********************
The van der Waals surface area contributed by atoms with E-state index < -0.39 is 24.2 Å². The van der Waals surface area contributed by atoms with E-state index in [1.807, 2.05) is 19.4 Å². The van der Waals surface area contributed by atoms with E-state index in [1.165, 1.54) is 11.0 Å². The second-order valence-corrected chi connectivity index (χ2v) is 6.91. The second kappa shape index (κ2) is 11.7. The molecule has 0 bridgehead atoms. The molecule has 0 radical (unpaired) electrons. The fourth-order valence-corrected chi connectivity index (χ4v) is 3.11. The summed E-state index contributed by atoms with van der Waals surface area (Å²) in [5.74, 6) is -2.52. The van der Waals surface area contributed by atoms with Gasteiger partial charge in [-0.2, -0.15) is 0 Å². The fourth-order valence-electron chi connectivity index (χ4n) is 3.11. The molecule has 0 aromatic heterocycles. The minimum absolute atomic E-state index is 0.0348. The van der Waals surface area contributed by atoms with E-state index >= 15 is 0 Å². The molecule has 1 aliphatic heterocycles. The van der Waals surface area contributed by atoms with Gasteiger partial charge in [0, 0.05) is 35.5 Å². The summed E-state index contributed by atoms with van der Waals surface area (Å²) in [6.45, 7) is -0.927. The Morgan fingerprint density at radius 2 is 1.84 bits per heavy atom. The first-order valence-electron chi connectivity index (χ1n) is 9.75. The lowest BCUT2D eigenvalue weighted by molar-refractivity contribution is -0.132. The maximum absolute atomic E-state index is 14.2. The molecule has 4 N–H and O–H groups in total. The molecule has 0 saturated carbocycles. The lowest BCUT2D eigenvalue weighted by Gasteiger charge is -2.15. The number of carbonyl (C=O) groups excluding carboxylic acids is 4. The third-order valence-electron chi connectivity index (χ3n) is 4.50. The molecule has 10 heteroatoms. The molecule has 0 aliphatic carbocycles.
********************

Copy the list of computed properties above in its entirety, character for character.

The van der Waals surface area contributed by atoms with E-state index < -0.39 is 24.2 Å². The van der Waals surface area contributed by atoms with E-state index in [1.807, 2.05) is 19.4 Å². The van der Waals surface area contributed by atoms with E-state index in [1.165, 1.54) is 11.0 Å². The second-order valence-corrected chi connectivity index (χ2v) is 6.91. The second kappa shape index (κ2) is 11.7. The molecule has 0 bridgehead atoms. The molecule has 0 radical (unpaired) electrons. The fourth-order valence-corrected chi connectivity index (χ4v) is 3.11. The summed E-state index contributed by atoms with van der Waals surface area (Å²) in [5.74, 6) is -2.52. The van der Waals surface area contributed by atoms with Gasteiger partial charge in [-0.2, -0.15) is 0 Å². The fourth-order valence-electron chi connectivity index (χ4n) is 3.11. The molecule has 0 aromatic heterocycles. The minimum absolute atomic E-state index is 0.0348. The van der Waals surface area contributed by atoms with E-state index >= 15 is 0 Å². The molecule has 1 aliphatic heterocycles. The van der Waals surface area contributed by atoms with Gasteiger partial charge in [0, 0.05) is 35.5 Å². The summed E-state index contributed by atoms with van der Waals surface area (Å²) in [6.45, 7) is -0.927. The Morgan fingerprint density at radius 2 is 1.84 bits per heavy atom. The first-order valence-electron chi connectivity index (χ1n) is 9.75. The lowest BCUT2D eigenvalue weighted by molar-refractivity contribution is -0.132. The maximum absolute atomic E-state index is 14.2. The molecule has 4 N–H and O–H groups in total. The molecule has 0 saturated carbocycles. The lowest BCUT2D eigenvalue weighted by Gasteiger charge is -2.15. The number of carbonyl (C=O) groups excluding carboxylic acids is 4. The third-order valence-electron chi connectivity index (χ3n) is 4.50. The molecule has 10 heteroatoms. The molecule has 0 aliphatic carbocycles.